They were not pretty times.
Bent on self-destruction, I was getting kicked out of undergrad. The “counselor” (I use the term quite loosely) at DePauw suggested I see a therapist in Bloomington over the summer– that perhaps she could help me get back on track. He admitted, in a somewhat exasperated voice, that my problems were beyond his skill level, a comment I interpreted as “well, you’re too screwed up for me to help.”
At home, if possible, things were even uglier. My parents had gone from crazy to please-institutionalize-us-as-soon-as-possible, my dog had just died. I needed a hero. When I mentioned the therapist referral to my folks, I was met with, “why, are you crazy now?” The fact that it was one of the terms the school listed for my re-acceptance, should that ever happen, is the only reason it happened.
She was vibrant and engaging. I liked her from the beginning. For two years, we met weekly and talked, sitting comfortably on her window seat. She offered me an unconditional support system, something I desperately needed at the time. She was willing to start where I wanted to start- didn’t push unnecessarily, validated my experience and encouraged forward movement on my part. We addressed Big Issues like drinking and intimacy and smaller ones like cleaning. I felt safe with her.
Fast forward to nine years ago, when I attended my high school class reunion. One of my classmates approached me. She was beaming, excited to tell me how proud her current supervisor was of my personal progress. My tell-tale red splotches were already starting to spread within seconds of her greeting. “My supervisor worked with you. She’s so proud of you!”
“You’ve come so far,” she gushed.
The problem here (aside from me having no contact with this peer since high school) was her supervisor was my therapist. She was proud of her work as a therapist, and had discussed it, years later, with my classmate, who in turn, felt okay talking about it at a reunion.
Skip ahead another several years and I see my former hero-therapist at a wedding. We were at the bar, where I was in search of some caffeine. She slurred over to me, and within earshot of everyone waiting for their wine, asked about my various issues and how I was doing with them. Humiliated, again, I responded as briefly and kindly as I could muster, and she went on about what a great mom I must be. She was still talking when I grabbed my diet coke and escaped.
Here was a woman who epitomized connection and wisdom for me. When I studied Relational-Cultural Therapy I found places where she demonstrated the principles of it clearly in her relationship to me. Sometimes, when I was stuck with a client, I’d wonder what she would do, and try that. Current behavior aside, she was helpful to me once upon a time. She was a lifesaver in turbulent waters. Now, I wanted nothing more than to hide from her the rest of the evening.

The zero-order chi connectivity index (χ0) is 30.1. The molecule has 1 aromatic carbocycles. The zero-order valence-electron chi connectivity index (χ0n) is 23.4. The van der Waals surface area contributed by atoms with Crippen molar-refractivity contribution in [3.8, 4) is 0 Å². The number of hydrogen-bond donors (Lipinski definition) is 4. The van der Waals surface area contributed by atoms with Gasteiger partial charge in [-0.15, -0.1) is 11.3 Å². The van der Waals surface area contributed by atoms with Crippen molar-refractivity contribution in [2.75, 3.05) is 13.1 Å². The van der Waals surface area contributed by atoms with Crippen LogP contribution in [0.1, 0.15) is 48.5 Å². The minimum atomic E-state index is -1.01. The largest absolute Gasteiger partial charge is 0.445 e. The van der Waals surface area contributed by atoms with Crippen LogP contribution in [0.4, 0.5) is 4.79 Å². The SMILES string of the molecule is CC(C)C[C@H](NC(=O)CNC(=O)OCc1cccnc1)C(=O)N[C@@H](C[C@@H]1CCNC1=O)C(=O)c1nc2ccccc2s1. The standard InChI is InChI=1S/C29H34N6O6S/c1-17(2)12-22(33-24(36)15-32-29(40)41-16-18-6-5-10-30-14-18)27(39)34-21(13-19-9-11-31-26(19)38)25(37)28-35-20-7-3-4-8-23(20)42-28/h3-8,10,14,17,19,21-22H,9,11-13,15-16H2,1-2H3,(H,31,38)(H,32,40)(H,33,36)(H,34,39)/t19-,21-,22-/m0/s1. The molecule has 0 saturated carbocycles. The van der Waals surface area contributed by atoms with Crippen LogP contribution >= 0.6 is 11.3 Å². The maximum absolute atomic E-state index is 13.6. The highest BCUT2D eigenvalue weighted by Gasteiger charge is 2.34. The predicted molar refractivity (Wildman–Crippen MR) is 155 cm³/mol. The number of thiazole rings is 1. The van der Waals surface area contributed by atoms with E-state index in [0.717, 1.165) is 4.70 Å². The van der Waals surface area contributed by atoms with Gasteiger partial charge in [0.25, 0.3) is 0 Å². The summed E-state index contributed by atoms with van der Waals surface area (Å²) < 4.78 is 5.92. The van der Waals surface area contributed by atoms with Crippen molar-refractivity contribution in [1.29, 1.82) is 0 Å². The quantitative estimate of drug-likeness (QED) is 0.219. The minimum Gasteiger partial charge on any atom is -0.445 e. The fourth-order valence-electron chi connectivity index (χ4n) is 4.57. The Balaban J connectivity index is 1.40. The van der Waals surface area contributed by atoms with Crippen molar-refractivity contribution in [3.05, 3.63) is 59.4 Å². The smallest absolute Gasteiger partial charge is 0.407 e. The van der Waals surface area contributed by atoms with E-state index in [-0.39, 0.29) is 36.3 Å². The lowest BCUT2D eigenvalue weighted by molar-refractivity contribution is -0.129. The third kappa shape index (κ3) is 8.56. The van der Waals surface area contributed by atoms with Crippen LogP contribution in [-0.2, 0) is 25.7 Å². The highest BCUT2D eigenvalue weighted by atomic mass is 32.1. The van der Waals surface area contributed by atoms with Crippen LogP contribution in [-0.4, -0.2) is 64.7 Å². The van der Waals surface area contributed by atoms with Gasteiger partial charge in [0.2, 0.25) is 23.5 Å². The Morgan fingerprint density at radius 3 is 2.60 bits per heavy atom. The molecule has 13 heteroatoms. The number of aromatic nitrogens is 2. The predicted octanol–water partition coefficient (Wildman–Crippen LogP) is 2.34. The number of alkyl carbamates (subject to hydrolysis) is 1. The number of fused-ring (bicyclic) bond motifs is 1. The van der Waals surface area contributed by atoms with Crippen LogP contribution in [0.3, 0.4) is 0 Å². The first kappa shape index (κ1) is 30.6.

She jumped in and out of my life in random ways- I saw her during a playgroup meeting once and she commented about my son’s headstrong nature being hereditary. Due to her success with me, my sister saw her, where she shared details of Meg’s boyfriend’s therapy, encouraging Meg to stay in a bad, bad, bad relationship. Then, last fall, she jumped in again, indirectly.
These intrusions brought on all kinds of fantasies about actually speaking my mind. Letting her know that if she ever, I mean ever, offered to treat anyone with the last name Makice, Clendening, or anyone who has a nodding acquaintance with said names, I would kick her professional ass. Meg and I discussed whether or not to contact our Aunt to make certain our cousin wouldn’t wind up in therapy with her.
Turns out, we don’t have to. Last week, Meg called to tell me she was dying.
She died Saturday.
I’m confused. I’m sad that I didn’t get to somehow process my disappointment with her– that now there’s really no way to integrate both the horrible experiences and the helpful ones into my meaning-making during this loss. Somehow, there was a human, who had gifts and flaws, like others I’ve lost. I don’t want her contributions marred by mistakes– I’m also not inclined to dismiss her betrayals either. It’s a complicated grief.
Really though, it’s a complicated grief that started nine years ago, when she fell off the hero pedestal.